My background is in wildlife rehabilitation, specifically specializing in orphaned and injured hummingbirds and large birds of prey. I know… extreme opposite ends of the spectrum! To really mix things up, I am one semester from having a B.S. in Entomology. I also study Genetics just because I’m super fascinated by all that. I say this so that perhaps it will offer some help in understanding where I am coming from.
Having considered the implications of believing in evolution from a scientific, philosophical and Biblical perspectives, I have not yet found a way to “meld” Darwinian evolution and Christianity.
Trying to be brief here… ha! Not gonna happen…. Lol…
When it comes to evolution, there’s nothing like studying insects that will leave you scratching your head. I’ve sat through many a lecture listening to a professor stumble their way through – or rushing thru – an explanation of how insects just “suddenly” appear. It gets even worse when they go on to explain the “sudden” appearance insects with fully functional wings. The sheer mechanics of it all is insanely complicated. And that’s just for each individual organism.
From a philosophical perspective, Darwinian evolution calls into question the character of God (any god) because nature is (currently), as Lord Alfred Tennyson said, “red in tooth and claw.” Darwin himself could not reconcile the so-called goodness of God with the ubiquitous brutality observed in nature. For example, he wrote of the struggle with this dilemma, citing specifically the parasitic behavior of Ichneumonidae wasps. In an article in Scientific American, Richard Dawkins recognizes this as well when describing animals dying very slowly from death, starvation, disease, parasites while others are running in fear to avoid literally being eaten alive. He concludes that this “pitiless indifference” is exactly what we should expect in a universe without design or purpose. Such a god, if one even exists, would be quite reprehensible and hard to love and worship.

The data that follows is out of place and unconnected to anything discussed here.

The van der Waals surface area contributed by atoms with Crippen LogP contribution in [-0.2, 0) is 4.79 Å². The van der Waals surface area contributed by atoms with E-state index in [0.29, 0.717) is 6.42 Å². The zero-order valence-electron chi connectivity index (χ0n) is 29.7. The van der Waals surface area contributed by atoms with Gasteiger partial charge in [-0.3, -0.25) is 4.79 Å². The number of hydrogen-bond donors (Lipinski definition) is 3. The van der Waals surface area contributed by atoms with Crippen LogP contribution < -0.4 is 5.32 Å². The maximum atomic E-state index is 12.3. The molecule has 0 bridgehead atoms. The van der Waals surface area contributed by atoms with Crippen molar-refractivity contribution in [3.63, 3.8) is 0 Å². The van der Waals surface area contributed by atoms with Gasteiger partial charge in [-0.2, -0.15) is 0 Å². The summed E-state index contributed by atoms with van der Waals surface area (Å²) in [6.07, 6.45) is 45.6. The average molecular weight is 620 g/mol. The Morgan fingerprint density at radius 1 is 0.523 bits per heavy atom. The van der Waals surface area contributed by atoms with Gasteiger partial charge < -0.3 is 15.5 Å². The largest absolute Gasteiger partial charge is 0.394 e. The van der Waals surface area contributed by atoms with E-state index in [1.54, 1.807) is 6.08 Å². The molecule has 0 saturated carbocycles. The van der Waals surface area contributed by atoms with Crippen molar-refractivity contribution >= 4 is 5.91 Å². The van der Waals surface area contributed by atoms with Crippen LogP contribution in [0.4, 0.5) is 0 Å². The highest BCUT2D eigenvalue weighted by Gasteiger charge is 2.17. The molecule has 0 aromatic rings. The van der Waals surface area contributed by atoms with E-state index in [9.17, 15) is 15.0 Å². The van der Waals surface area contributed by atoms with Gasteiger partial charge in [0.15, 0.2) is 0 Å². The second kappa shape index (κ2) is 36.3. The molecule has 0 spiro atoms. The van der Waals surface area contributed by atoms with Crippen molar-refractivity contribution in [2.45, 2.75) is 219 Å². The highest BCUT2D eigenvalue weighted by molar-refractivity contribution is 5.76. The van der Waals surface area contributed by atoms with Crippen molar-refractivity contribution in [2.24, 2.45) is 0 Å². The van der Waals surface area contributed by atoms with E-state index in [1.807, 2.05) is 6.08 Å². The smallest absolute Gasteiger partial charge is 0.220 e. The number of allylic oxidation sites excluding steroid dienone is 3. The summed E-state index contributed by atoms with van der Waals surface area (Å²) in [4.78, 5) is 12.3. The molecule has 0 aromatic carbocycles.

Then we come to the Biblical perspective. As recorded in Genesis, the God of the Bible looks upon His completed creation, declaring it all to be good and very good. Intrinsic to evolutionary theory is a struggle for existence over eons of time resulting in the deaths of untold millions of animals of all kinds. So, Darwinian evolution has millions of years of animal death before the dawn of H. sapiens, which we would have to assume are the equivalent of Biblical mankind. However, the Bible is clear that death and decay (entropy) was introduced because of the sin of humanity (specifically Adam). Romans 5. Some say it only means spiritual death, but then one must ask, if physical death is not the penalty for sin, why the physical bodily suffering and death of Christ as payment for sins? Others say this death excludes animal death, but then we have verses like Hosea 4:1-3 which draws the irrefutable connection that animals are dying because of humanity’s sin. Isaiah 65:25 speaks of an end to carnivorous behavior and has God saying that on His holy mountain, “they shall not hurt or destroy” implying that such behavior is, in fact, NOT “good.”
In wildlife rehabilitation, I see lots of animal death and suffering. Hummingbirds with broken wings or having seizures from head trauma from just smacking into a window. Owls and hawks shot or caught in barbed wire. Others are starving from being inexperienced hunters or because they have internal parasites. Richard Dawkins’ quote haunts me because for 17 years I’ve seen some pretty horrific stuff. If this sin-induced death of which the Bible speaks excludes animals and can only be attributed to their Creator who then declared it all to be “very good,” then Dawkins’ and Darwin’s dilemma would be mine as well.
Sorry for the super long involved answer, but I do hope you find this helpful!